Why brands must consider the role of Amazon as an entry point for their CX


As with many things, the first step in reforming your customer experience is to recognise that you have a problem, and it starts on

21st Sep 2021

For much of the past decade, customer experience (CX) has gone from buzzword to obsession — and with good reason. 94% of US consumers say they are likely to make more purchases from companies that provide a very good customer experience. As a result, smart businesses have invested massively in CX platforms, including marketing automation, advanced targeting, persona management, third party data, and direct-to-consumer platforms.

In doing so, many have also opened up a huge blind spot, ignoring a major entry point for more than half of every new customer’s experience: Although it is the first impression for many customer-to-brand relationships, most brands do not invest much to make it meaningful, memorable, and sticky.

You may of course have logical reasons for not wanting to be on Amazon. Some choose to omit the platform simply because it’s “off brand.” Vans, a core part of VF’s portfolio, leaves Amazon to the side in an effort to “avoid the middle,” focusing on higher-end retail experiences that don't start with a big search box. Upscale cycling brands, for example, have done so for reasons that come from the heart: They don’t want to cannibalize sales from local cycling shops which are critical to their sales. Glossier has said that it doesn’t believe fast and free delivery is a reason to buy a mascara brand.

Here’s the bad news: even if you do not think your brand fits into the ecosystem, you are there anyway, not least because your customers are there. When they search your brand’s name, they will find it. Someone somewhere will have acquired some of your products and put them up for sale.

As a result, your customers’ search results may include as many as a dozen different sellers offering your products with different price points, messaging, product information, technical specifications, and — oh, no — customer reviews. Whenever a customer chooses your product on Amazon and it lands on your customers doorstep, it very likely will not evoke the same first impression you’d envisioned.

This “gray market” selling is only one of a number of challenges brands face in controlling their brand experience on, including price, content, and the most critical issue of all on the platform, availability. A more common one is a fractured experience, in which customers get a fundamentally different impression of your brand in different channels. You may also experience a loss of sales because your competitors are savvier on Amazon.

A final problem is that you’re leaving a lot of behavioural customer data on the table. If you have shoppers seeking you out on Amazon, you should find out who they are, what they want, and how you can support their journey. After all, they’re the ones who get to choose how they shop, and if they are shopping on Amazon, you should know what they’re doing, what your adjacencies are, and where there may be gaps in your offerings.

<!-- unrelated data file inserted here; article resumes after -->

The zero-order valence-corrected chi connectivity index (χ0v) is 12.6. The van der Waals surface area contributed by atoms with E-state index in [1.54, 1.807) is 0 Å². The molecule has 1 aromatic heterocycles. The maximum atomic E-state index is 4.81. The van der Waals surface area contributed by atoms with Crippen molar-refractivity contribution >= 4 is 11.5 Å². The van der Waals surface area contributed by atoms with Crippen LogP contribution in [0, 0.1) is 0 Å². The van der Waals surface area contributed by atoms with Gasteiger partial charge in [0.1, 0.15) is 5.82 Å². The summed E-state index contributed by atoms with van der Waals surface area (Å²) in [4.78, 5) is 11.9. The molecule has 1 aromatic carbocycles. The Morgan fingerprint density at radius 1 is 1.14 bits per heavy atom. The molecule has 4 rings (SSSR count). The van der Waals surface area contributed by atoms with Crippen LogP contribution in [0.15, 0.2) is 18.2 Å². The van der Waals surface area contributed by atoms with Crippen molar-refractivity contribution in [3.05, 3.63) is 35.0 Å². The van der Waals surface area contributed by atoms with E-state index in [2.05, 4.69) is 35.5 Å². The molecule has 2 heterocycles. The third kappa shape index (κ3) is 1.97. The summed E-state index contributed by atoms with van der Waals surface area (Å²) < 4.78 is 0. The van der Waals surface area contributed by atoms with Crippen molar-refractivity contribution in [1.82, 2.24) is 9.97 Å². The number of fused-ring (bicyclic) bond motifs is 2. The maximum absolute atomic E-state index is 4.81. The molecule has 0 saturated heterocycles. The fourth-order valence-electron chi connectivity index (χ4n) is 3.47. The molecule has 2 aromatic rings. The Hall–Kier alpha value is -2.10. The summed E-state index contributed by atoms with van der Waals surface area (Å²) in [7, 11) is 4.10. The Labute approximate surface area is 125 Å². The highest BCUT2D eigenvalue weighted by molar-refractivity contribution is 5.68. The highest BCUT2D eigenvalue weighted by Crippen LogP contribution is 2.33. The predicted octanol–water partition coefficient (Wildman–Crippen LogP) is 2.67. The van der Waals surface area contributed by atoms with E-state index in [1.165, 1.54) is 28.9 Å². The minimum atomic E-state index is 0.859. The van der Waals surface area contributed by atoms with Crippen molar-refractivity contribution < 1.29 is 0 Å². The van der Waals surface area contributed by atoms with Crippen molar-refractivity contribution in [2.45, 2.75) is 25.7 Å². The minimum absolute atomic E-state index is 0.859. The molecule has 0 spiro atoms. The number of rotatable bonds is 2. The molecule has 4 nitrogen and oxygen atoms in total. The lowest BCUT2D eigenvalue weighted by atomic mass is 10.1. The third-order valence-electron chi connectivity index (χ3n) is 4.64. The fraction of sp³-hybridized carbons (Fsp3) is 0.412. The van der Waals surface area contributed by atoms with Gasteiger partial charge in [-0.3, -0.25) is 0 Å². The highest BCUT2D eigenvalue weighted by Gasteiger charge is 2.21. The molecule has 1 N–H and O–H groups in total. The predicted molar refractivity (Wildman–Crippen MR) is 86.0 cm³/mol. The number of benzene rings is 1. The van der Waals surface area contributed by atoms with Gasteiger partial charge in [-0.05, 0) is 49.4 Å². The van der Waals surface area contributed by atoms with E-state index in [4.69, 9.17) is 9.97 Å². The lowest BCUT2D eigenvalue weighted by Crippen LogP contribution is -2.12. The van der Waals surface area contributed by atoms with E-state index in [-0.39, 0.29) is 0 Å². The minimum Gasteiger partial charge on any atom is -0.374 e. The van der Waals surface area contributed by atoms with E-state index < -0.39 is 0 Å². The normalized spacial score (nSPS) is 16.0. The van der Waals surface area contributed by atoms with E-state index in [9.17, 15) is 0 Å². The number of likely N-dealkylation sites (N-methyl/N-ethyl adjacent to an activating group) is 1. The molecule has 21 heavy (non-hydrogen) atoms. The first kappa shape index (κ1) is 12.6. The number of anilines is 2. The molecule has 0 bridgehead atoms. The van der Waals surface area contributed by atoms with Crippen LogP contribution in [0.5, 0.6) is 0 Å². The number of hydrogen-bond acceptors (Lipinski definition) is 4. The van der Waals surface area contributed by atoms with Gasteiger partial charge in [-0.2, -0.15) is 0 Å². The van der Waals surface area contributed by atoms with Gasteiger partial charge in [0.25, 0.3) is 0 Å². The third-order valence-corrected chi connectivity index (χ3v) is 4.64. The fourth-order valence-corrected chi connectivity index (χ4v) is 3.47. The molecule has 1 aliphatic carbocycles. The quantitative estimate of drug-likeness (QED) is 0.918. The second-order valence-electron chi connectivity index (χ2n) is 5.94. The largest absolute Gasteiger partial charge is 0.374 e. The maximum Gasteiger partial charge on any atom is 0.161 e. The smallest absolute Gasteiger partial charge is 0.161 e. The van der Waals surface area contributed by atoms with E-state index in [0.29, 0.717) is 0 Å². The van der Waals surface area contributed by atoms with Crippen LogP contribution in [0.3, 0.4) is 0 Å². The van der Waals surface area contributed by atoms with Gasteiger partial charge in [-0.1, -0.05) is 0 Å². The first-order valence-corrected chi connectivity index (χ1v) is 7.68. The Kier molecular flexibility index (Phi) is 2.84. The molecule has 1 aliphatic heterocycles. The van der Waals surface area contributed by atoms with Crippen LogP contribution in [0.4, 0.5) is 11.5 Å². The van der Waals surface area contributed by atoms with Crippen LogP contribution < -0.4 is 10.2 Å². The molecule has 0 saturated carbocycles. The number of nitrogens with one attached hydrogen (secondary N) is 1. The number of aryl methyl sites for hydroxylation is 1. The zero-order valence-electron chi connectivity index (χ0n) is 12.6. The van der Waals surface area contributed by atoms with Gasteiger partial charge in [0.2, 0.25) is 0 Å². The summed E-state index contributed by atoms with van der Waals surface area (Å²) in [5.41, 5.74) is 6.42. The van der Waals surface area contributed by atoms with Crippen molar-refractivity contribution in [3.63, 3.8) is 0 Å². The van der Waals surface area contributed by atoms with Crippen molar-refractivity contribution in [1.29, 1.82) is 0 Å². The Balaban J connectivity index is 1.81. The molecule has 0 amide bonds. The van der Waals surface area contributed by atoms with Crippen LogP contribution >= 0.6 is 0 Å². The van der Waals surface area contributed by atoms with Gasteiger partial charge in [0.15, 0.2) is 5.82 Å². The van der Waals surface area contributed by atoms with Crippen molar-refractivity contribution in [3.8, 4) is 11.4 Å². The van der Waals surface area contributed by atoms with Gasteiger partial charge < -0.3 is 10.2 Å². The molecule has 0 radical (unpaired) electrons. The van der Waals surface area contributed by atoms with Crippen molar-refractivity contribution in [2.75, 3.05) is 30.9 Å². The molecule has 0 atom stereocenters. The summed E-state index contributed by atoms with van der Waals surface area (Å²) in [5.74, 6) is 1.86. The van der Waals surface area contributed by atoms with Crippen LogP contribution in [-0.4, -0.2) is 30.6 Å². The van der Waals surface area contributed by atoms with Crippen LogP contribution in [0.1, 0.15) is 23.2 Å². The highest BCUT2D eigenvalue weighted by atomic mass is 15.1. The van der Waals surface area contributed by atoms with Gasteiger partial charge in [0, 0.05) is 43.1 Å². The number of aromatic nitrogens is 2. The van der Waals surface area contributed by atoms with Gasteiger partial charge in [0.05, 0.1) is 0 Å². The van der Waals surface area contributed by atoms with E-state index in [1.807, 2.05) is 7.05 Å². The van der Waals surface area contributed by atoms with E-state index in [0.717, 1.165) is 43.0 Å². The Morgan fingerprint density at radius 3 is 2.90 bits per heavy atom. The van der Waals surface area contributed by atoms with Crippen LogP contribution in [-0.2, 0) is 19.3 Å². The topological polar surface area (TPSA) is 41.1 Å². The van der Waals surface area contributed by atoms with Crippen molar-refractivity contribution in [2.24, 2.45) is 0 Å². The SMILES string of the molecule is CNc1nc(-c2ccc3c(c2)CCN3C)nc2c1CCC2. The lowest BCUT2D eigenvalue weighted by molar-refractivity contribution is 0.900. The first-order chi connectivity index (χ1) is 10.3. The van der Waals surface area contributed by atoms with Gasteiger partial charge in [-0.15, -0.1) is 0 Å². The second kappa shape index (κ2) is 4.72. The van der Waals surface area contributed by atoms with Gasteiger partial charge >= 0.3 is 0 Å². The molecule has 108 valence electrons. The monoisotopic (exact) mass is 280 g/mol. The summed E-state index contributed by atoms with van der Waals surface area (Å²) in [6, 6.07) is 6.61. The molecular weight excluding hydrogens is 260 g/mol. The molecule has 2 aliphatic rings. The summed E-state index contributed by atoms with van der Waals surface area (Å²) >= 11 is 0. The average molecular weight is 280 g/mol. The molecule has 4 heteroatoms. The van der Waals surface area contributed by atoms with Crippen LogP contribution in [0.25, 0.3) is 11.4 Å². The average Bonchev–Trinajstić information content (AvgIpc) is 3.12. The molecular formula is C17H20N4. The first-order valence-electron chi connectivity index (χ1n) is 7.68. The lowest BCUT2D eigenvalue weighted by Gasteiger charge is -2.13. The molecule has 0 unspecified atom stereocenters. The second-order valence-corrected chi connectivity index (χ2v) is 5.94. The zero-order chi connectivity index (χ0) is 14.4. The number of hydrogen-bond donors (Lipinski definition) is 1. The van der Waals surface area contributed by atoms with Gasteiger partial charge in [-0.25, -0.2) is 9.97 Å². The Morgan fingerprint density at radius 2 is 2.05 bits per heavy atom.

So, let’s remove this blind spot from the customer experience. Here’s how:

  1. Take stock of your customers. Brands need to get a fuller picture of what their customers are doing on and off Amazon. It’s quite possible, for example, that you are “acquiring” the same customer in two different places. Understanding why people are shopping in one place or another is an important stepping stone to embracing the full range of your customers’ experience and maximising customer lifetime value.
  2. Take Amazon out of a silo. It’s a mistake to think of Amazon as a separate channel because brands need to understand their customers’ entire experience. This requires an adjustment of both marketing and organisational strategy, with a single point of reference and a single view of the different personas that purchase your brand.
  3. Get control. Gray market selling is an obvious threat to the customer experience, and until recently eliminating it has been a difficult task. The good news is that there are now ways to ensure nearly perfect traceability back to the original buyer. When you combine this with sound procedures and a strong commitment from leadership, you can greatly mitigate the problem.
  4. Monitor BABB. One of the most critical metrics for determining your brand’s performance on Amazon is Basic Analytic Buybox (BABB). This is the percentage of product sales where your brand or authorised sellers have won. Every day you fail to own this, you can lose between 15 to 20% of sales. Constant monitoring of BABB, or better yet, automated monitoring, is one of the best ways to determine if you’re losing traffic.
  5. Gain insights into product development. Your relationship with Amazon need not be a one-way street. Amazon can offer a wealth of consumer insights, feedback on your and your competitors’ products, and ultimately, the needs of consumers who are looking for something new to fit into their lifestyles. This can all help you map out your strategy both short-term and long-term.

As with many things, the first step in reforming your customer experience is to recognise that you have a problem, and it starts on If you’re like most brands today, the platform has been at best a separate strategy and at worst an afterthought. By neglecting Amazon, you’ve probably let down a significant portion of your customer base. It’s time to bring all the threads together and treat the platform as part of an integrated strategy moving forward.

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